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A federal judge in Arizona has ruled the state’s high-profile ban on ethnic studies programs was racially discriminatory in nature. That ruling means the ban is unconstitutional and therefore unlawful.
U.S. District Judge A. Wallace Tashima found that Diane Douglas, Superintendent of Public Instruction in the State of Arizona, violated the First and Fourteenth Amendments by enforcing the ban which was used solely to target the Mexican-American studies program in the Tucson Unified School District.
Year - Arizona - Papers - Product - Discrimination
The ban–enacted the same year as Arizona’s similarly controversial “show me your papers” law–was widely viewed as the product of racial discrimination against Hispanics.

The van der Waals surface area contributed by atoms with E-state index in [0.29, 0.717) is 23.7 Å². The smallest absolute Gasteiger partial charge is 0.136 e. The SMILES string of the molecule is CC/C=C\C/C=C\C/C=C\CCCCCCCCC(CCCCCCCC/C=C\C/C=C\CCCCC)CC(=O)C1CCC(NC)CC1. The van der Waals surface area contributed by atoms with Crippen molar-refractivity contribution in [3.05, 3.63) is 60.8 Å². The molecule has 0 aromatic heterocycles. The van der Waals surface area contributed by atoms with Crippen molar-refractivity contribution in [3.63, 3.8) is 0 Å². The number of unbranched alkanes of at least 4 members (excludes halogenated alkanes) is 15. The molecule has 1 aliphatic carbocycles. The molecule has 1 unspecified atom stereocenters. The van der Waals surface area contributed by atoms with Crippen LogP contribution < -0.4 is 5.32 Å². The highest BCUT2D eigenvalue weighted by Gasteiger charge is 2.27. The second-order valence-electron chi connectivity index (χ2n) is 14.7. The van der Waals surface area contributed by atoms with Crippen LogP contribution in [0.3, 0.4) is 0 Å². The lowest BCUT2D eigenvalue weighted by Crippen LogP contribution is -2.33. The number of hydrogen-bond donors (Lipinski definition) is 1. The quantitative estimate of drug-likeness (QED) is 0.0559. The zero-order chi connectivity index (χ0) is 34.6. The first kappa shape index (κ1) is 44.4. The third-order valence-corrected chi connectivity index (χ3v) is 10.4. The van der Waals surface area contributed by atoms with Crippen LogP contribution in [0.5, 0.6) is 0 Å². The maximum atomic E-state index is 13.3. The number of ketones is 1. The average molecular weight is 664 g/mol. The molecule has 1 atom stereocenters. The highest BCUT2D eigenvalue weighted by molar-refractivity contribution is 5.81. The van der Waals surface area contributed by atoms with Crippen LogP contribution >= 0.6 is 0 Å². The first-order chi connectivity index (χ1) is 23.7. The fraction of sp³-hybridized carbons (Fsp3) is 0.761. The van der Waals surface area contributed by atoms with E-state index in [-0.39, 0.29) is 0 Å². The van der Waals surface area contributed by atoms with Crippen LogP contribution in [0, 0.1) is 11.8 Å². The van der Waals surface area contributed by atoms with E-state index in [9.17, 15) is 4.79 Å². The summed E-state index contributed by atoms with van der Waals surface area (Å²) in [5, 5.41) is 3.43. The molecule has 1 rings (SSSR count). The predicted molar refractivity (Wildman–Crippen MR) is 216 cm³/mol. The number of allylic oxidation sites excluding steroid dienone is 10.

The plaintiffs in the case–teachers and students impacted by the ban–argued that their First Amendment right to receive information was violated in order to accommodate the racially charged views of resentful whites whose anger was being whipped up and exploited in order to achieve short-term political gain. Judge Tashima more or less agreed with that characterization of the ban. In the ruling, he wrote: “Both enactment and enforcement were motivated by racial animus.”
Opinion - Superintendents - Tom - Horne - John
The opinion also singled out former superintendents Tom Horne and John Huppenthal, Arizona Republicans who had been at the forefront of the campaign to dismantle Tucson’s Mexican-American studies program. The ruling noted that neither man had ever seen a single class being conducted in person. Rather, they had blithely railed against purportedly subversive bugbears embedded in the curriculum in an effort to manufacture racial division–and score political points–by calling for and celebrating the ban. Tashima wrote:
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